DR JEREMY BURGESS / SCIENCE PHOTO LIBRARY DR JEREMY BURGESS / SCIENCE PHOTO LIBRARY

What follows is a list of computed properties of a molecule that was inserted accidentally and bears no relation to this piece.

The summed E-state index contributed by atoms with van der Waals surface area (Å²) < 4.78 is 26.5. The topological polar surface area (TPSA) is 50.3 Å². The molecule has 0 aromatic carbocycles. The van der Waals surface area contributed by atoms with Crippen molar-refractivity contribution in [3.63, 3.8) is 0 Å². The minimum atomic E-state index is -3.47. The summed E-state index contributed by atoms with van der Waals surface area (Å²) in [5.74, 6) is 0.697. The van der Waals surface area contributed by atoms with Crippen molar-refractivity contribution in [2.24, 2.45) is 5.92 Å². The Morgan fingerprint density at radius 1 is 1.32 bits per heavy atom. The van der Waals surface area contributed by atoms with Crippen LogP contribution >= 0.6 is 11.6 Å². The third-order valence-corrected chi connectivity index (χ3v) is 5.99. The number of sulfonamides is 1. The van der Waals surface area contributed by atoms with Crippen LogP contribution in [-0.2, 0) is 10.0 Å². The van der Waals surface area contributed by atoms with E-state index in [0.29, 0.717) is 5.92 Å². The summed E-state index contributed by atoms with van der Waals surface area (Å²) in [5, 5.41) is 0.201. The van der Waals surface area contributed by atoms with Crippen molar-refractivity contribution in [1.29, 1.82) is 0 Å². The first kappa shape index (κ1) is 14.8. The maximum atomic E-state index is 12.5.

A leaf of the hybrid poplar, Populus x candicans 'Aurora'. The picture shows the pattern of cells that produce the variegated appearance of the foliage. Networks of lines are vascular tissues that conduct water from the roots to the leaf (xylem) and sugars from the leaf to the roots (phloem). A major vein runs down diagonally from the right edge of the frame. Areas and islands of dark green comprise cells that have developed normal chlorophyll-containing plastids (chloroplasts). Areas of creamy white are made up of cells where chlorophyll has failed to develop. This is due to random genetic changes within the cells: each leaf has a different appearance. Paler green areas appear where white tissue overlays normal green tissue. Aurora poplar is an attractive columnar tree, but is unsuitable for small gardens due to its habit of spreading by suckers. The height of the frame is approx 3cm.
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